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Sunday Rockpile: Rockies willing to deal position players for pitching

Stephen Dunn - Getty Images

Troy Renck writes that the Rockies would be willing to explore moving some of their MLB position player depth for starting pitching, including breakout center-fielder Dexter Fowler if the right move were to come along. The emergence of Tyler Colvin this season is one factor that's opened the Rockies to moving Fowler or Michael Cuddyer. Cuddyer's contract could be an impediment to a trade, but given the inflation of player salaries ought to be up significantly this year with a new TV contract, that Cuddyer contract might not be as much an overpay as it looked like last year. Fowler, however, should be a significant piece that's able to obtain a solid starter in return.


Both Renck in his weekly column and Ken Rosenthal in a video states that Jim Tracy's chances of staying with the team are about 50/50 despite the handshake agreement for 2013 that's in place. Tracy no longer would qualify as a suitable scapegoat to take pressure off of the front office, as the fans that want Tracy gone seem to mostly agree that changes are needed above his position in the organization as well, and there's also apparently a good chunk of fans that only blame the GM and front office and buy into Tracy's line that he's merely a victim of his circumstance.

So I guess what I'm suggesting here is that if this unpopular front office does decide to replace Tracy, it's not likely to be the cynical move to keep trying to keep the heat off their own failings, but let's hope it will be out of a more sincere desire to improve the club. The more important question, however, given how poorly they've made this type of decision in the past, is whether they deserve the opportunity and will make the right one this time.


I don't think the off season will end happily for Rockies fans looking for a change in this regard. I could see Tracy leaving, but the front office will likely remain mostly in place with Bill Geivett being the front of the organization now and Dan O'Dowd playing an as important behind the scenes role. Because of this, it remains to be seen whether there will be much difference in the players and coaches Geivett chooses over those O'Dowd would have favored. So were the Rockies to trade Fowler, would the return be a better pitcher? Should the Rockies hire Mark Wiley as pitching coordinator, would he be an improvement over somebody O'Dowd would have favored, or would O'Dowd even have made a change? How would we even know? The odd reshuffling of the deck chairs for the Rockies front office does make delineating decisions between leadership a lot murkier.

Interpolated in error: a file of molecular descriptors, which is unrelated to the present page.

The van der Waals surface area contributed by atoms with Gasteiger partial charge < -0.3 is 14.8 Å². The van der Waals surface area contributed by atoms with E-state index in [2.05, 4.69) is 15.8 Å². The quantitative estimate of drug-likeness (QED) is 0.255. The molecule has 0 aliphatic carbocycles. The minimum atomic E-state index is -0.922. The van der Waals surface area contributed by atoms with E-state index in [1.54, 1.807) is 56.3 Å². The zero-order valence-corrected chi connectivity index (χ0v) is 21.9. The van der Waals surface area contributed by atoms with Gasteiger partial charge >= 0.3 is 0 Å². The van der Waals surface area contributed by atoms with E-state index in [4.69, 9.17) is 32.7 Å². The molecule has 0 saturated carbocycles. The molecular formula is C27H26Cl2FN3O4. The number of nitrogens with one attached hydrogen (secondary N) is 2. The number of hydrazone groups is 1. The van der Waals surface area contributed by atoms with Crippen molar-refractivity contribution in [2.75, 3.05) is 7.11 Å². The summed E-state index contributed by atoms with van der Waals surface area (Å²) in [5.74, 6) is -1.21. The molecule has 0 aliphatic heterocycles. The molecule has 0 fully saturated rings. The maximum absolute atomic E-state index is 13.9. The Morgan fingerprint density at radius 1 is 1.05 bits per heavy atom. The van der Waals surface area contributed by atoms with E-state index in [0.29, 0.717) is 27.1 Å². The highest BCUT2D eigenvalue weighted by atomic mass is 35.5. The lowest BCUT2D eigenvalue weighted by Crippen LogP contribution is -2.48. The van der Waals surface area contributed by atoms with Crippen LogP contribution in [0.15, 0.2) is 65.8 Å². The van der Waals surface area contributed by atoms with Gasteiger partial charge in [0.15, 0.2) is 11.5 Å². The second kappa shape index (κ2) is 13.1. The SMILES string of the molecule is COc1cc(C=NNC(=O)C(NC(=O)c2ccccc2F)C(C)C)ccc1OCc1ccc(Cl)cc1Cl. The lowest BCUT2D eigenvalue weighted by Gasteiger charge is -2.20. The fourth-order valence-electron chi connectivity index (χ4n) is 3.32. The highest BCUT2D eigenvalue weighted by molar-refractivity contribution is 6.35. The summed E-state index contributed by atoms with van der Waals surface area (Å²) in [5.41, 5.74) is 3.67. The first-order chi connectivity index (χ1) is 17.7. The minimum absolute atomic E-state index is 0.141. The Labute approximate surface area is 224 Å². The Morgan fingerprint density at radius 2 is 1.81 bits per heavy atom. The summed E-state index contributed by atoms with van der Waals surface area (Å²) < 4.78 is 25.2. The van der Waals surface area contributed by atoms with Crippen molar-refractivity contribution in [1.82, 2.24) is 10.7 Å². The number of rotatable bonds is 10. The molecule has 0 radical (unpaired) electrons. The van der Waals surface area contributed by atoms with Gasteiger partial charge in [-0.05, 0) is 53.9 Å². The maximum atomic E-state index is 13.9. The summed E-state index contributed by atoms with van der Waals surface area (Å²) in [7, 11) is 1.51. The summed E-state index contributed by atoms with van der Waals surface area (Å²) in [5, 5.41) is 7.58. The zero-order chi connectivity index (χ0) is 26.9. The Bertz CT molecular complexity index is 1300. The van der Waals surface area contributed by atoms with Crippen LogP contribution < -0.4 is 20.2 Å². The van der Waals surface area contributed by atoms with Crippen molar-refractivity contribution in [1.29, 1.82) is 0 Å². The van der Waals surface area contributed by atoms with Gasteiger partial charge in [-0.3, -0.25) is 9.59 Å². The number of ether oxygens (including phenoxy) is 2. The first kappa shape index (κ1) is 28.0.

People have a tendency to compartmentalize things even when it doesn't make sense to, "this move goes in the O'Dowd box, that move goes in the Geivett box, this pitcher deserves the 'win', that pitcher doesn't," so I'm guessing the result of this will be that fans will start to automatically assume certain decisions were made by Geivett, and others by O'Dowd depending on who they like and whether they like the decision or not.